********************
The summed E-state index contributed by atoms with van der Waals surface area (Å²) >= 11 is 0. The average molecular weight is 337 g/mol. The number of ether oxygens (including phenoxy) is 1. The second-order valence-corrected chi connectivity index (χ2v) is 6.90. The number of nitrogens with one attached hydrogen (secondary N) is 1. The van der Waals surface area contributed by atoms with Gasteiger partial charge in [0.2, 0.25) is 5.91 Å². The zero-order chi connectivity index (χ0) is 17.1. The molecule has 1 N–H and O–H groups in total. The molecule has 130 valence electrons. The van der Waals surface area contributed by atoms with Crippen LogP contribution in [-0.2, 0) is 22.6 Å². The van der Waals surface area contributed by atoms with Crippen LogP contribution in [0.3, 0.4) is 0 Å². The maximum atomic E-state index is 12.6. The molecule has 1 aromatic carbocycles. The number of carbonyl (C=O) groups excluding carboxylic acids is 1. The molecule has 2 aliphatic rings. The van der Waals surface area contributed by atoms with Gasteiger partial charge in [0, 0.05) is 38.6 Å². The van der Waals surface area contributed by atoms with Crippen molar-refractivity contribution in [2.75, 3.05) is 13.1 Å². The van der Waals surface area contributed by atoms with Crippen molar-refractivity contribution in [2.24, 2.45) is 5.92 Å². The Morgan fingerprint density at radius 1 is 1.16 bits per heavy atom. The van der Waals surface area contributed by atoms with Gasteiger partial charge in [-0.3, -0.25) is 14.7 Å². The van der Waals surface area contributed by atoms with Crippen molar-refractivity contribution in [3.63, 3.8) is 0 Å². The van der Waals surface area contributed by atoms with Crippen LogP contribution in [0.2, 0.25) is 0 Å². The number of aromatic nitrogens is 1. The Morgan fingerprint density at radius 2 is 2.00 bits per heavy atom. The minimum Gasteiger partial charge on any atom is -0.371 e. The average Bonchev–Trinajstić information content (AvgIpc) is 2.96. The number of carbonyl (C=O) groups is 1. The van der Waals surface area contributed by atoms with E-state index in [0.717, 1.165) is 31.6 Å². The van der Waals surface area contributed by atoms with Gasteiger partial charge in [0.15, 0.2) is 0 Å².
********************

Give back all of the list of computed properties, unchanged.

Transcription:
The summed E-state index contributed by atoms with van der Waals surface area (Å²) >= 11 is 0. The average molecular weight is 337 g/mol. The number of ether oxygens (including phenoxy) is 1. The second-order valence-corrected chi connectivity index (χ2v) is 6.90. The number of nitrogens with one attached hydrogen (secondary N) is 1. The van der Waals surface area contributed by atoms with Gasteiger partial charge in [0.2, 0.25) is 5.91 Å². The zero-order chi connectivity index (χ0) is 17.1. The molecule has 1 N–H and O–H groups in total. The molecule has 130 valence electrons. The van der Waals surface area contributed by atoms with Crippen LogP contribution in [-0.2, 0) is 22.6 Å². The van der Waals surface area contributed by atoms with Crippen LogP contribution in [0.3, 0.4) is 0 Å². The maximum atomic E-state index is 12.6. The molecule has 1 aromatic carbocycles. The number of carbonyl (C=O) groups excluding carboxylic acids is 1. The molecule has 2 aliphatic rings. The van der Waals surface area contributed by atoms with Gasteiger partial charge in [0, 0.05) is 38.6 Å². The van der Waals surface area contributed by atoms with Crippen molar-refractivity contribution in [2.75, 3.05) is 13.1 Å². The van der Waals surface area contributed by atoms with Crippen molar-refractivity contribution in [2.24, 2.45) is 5.92 Å². The Morgan fingerprint density at radius 1 is 1.16 bits per heavy atom. The van der Waals surface area contributed by atoms with Gasteiger partial charge in [-0.3, -0.25) is 14.7 Å². The van der Waals surface area contributed by atoms with Crippen molar-refractivity contribution in [3.63, 3.8) is 0 Å². The van der Waals surface area contributed by atoms with Crippen LogP contribution in [0.2, 0.25) is 0 Å². The number of aromatic nitrogens is 1. The Morgan fingerprint density at radius 2 is 2.00 bits per heavy atom. The minimum Gasteiger partial charge on any atom is -0.371 e. The average Bonchev–Trinajstić information content (AvgIpc) is 2.96. The number of carbonyl (C=O) groups is 1. The van der Waals surface area contributed by atoms with E-state index in [0.717, 1.165) is 31.6 Å². The van der Waals surface area contributed by atoms with Gasteiger partial charge in [0.15, 0.2) is 0 Å².